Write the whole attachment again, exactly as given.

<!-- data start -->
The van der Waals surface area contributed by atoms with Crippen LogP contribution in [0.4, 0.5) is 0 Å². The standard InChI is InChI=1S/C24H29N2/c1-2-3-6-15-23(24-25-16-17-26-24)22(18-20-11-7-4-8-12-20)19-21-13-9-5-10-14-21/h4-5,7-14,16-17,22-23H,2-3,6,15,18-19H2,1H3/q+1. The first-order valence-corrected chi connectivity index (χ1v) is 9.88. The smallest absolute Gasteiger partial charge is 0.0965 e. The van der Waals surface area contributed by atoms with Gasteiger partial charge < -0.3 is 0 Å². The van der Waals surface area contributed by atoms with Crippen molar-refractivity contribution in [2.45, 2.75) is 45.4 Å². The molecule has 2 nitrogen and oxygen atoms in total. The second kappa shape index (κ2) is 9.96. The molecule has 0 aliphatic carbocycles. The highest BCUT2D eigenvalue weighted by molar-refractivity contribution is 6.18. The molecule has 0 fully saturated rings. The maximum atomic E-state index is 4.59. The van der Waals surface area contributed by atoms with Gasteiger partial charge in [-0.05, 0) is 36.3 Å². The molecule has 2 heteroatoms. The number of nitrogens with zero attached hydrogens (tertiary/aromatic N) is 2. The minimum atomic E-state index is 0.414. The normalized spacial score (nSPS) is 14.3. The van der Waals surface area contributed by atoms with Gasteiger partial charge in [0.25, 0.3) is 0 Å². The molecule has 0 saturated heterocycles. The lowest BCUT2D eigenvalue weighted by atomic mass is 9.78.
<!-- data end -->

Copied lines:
The van der Waals surface area contributed by atoms with Crippen LogP contribution in [0.4, 0.5) is 0 Å². The standard InChI is InChI=1S/C24H29N2/c1-2-3-6-15-23(24-25-16-17-26-24)22(18-20-11-7-4-8-12-20)19-21-13-9-5-10-14-21/h4-5,7-14,16-17,22-23H,2-3,6,15,18-19H2,1H3/q+1. The first-order valence-corrected chi connectivity index (χ1v) is 9.88. The smallest absolute Gasteiger partial charge is 0.0965 e. The van der Waals surface area contributed by atoms with Gasteiger partial charge < -0.3 is 0 Å². The van der Waals surface area contributed by atoms with Crippen molar-refractivity contribution in [2.45, 2.75) is 45.4 Å². The molecule has 2 nitrogen and oxygen atoms in total. The second kappa shape index (κ2) is 9.96. The molecule has 0 aliphatic carbocycles. The highest BCUT2D eigenvalue weighted by molar-refractivity contribution is 6.18. The molecule has 0 fully saturated rings. The maximum atomic E-state index is 4.59. The van der Waals surface area contributed by atoms with Gasteiger partial charge in [-0.05, 0) is 36.3 Å². The molecule has 2 heteroatoms. The number of nitrogens with zero attached hydrogens (tertiary/aromatic N) is 2. The minimum atomic E-state index is 0.414. The normalized spacial score (nSPS) is 14.3. The van der Waals surface area contributed by atoms with Gasteiger partial charge in [0.25, 0.3) is 0 Å². The molecule has 0 saturated heterocycles. The lowest BCUT2D eigenvalue weighted by atomic mass is 9.78.